He is followed by the great landscape painter

Philips Augustijn IMMENRAET. He lived for long years in Rome. He was a great master in that art. The most and best of his works are decorated with figures by Erasmus Quellinus II and with animals by others. Several of his most important pictures hang in the church of the Carmelites (called Descalced) together with other commendable art.

Next to him appears the artful glass painter

PIETER JANSZ., born in Amsterdam in the year 1612. He was a student of the commendable glass painter Jan van Bouckhorst of Haarlem,


Joannes Meyssens
Portrait of Hendrik Count of Nassau Siegen (1611-1652), before 1649
panel, oil paint 24 x 18.5 cm
The Hague, Stichting Historische Verzamelingen van het Huis Oranje-Nassau, inv./cat.nr. 315 (Paleis Noordeinde)

Cornelis Meyssens after Joannes Meyssens
Portrait of Joannes Meyssens (1612-1670), c. 1661
paper 180 x 121 mm
London (England), British Museum, inv./cat.nr. 1872,1012.4071

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who ended his run at life in the year 1672 and by whom various painted windows in churches of the Netherlands are still to be seen.

Pieter Janszen, first mentioned, was an artful draughtsman on paper, the value of which we will discuss in the biography of his student Jan Pietersz. Zomer. He died at a good age in the year 1672.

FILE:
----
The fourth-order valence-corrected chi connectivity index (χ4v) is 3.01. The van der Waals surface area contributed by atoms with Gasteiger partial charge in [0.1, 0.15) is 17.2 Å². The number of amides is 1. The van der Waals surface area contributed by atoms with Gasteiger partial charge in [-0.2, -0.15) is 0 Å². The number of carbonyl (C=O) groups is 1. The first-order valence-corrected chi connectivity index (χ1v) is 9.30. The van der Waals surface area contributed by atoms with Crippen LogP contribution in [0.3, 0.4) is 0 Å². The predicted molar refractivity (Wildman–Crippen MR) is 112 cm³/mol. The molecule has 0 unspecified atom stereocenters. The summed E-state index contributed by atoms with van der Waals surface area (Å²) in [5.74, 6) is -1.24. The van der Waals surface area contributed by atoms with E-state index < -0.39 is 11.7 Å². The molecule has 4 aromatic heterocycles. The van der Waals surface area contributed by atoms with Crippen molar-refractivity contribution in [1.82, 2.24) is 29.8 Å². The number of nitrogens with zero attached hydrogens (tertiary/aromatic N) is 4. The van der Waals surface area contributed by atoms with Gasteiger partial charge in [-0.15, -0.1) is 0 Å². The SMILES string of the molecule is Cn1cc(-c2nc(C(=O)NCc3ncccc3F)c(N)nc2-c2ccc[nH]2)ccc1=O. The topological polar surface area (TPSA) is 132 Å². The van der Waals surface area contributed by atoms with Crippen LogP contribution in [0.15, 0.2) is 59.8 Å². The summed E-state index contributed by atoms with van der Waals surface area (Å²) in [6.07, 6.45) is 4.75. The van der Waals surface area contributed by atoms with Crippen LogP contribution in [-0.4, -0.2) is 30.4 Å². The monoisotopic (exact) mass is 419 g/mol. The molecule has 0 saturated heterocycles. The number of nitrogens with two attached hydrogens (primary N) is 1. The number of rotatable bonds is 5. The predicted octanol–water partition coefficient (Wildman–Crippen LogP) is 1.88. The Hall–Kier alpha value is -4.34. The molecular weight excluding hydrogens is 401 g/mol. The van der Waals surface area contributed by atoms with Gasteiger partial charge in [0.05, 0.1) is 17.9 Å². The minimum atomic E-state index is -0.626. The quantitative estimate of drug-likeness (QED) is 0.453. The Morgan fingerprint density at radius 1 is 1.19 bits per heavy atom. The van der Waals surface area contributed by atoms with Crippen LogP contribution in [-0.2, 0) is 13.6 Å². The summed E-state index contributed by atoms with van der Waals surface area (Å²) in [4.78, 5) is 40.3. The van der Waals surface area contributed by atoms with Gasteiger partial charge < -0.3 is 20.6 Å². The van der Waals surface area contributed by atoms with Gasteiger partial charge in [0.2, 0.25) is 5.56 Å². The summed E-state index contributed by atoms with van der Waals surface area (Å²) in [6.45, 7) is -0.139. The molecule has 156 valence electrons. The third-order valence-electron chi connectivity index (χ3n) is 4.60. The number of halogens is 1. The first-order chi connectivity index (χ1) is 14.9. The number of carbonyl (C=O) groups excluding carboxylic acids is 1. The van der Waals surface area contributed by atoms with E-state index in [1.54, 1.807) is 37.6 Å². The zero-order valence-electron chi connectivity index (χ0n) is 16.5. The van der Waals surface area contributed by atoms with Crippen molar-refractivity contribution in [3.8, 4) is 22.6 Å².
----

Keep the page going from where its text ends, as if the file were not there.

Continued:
Following this appears

THOMAS WILLEBOIRTS BOSSCHAERT, born in Bergen op Zoom. He was a good painter of large figures and portraits. In his time he showed his art in Rome, Germany, Spain and England. In particular he was honoured by the Prince of Orange, Hendrik Frederik (later changed to Frederik Hendrik) and his son, Prince Willem II, for his wisdom, behaviour and art. Gerard Seghers was his teacher of art. He was born in the year 1613 and in 1660 lived in Antwerp, where he practiced art with diligence.

There is no reason to be given for it. Yes I am often surprised by the varying inclinations of art practitioners with respect to their choice of subjects. The one falls for sad and the other for jolly depictions. This one chooses the most worthy subjects, the other the most contemptible ones or repulsive subjects like

OTTO MARSEUS van SCHRIECK, who painted almost nothing other than poisonous snakes, toads, and lizards. However, he has always done well by them (because he was able to imitate them so naturally) both in England and in France, where he painted for the Queen Mother [= Maria de' Medici], who


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gave him free room, board, and a pistole for four hours of painting a day. He was also for a long time in the service of the Grand Duke of Florence [= Ferdinando II de' Medici] and visited Naples and Rome, where Willem van Aelst, who was a disciple of his, associated with him and carried out many a prank with him.